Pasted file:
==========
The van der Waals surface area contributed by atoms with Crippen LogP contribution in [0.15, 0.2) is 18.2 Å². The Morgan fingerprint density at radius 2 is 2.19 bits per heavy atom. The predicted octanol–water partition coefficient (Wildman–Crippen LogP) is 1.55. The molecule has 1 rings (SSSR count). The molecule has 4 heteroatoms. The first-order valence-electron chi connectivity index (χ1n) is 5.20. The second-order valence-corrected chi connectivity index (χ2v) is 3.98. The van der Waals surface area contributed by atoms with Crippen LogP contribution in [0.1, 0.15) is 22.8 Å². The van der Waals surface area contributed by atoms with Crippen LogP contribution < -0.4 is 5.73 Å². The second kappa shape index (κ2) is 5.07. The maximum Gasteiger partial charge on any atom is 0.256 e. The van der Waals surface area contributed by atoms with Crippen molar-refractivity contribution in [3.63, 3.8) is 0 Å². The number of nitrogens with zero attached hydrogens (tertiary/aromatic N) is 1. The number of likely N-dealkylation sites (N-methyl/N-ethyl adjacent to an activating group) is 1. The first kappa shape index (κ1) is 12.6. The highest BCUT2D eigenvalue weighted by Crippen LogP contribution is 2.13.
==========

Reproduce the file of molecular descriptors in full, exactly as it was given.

The van der Waals surface area contributed by atoms with Crippen LogP contribution in [0.15, 0.2) is 18.2 Å². The Morgan fingerprint density at radius 2 is 2.19 bits per heavy atom. The predicted octanol–water partition coefficient (Wildman–Crippen LogP) is 1.55. The molecule has 1 rings (SSSR count). The molecule has 4 heteroatoms. The first-order valence-electron chi connectivity index (χ1n) is 5.20. The second-order valence-corrected chi connectivity index (χ2v) is 3.98. The van der Waals surface area contributed by atoms with Crippen LogP contribution in [0.1, 0.15) is 22.8 Å². The van der Waals surface area contributed by atoms with Crippen LogP contribution < -0.4 is 5.73 Å². The second kappa shape index (κ2) is 5.07. The maximum Gasteiger partial charge on any atom is 0.256 e. The van der Waals surface area contributed by atoms with Crippen molar-refractivity contribution in [3.63, 3.8) is 0 Å². The number of nitrogens with zero attached hydrogens (tertiary/aromatic N) is 1. The number of likely N-dealkylation sites (N-methyl/N-ethyl adjacent to an activating group) is 1. The first kappa shape index (κ1) is 12.6. The highest BCUT2D eigenvalue weighted by Crippen LogP contribution is 2.13.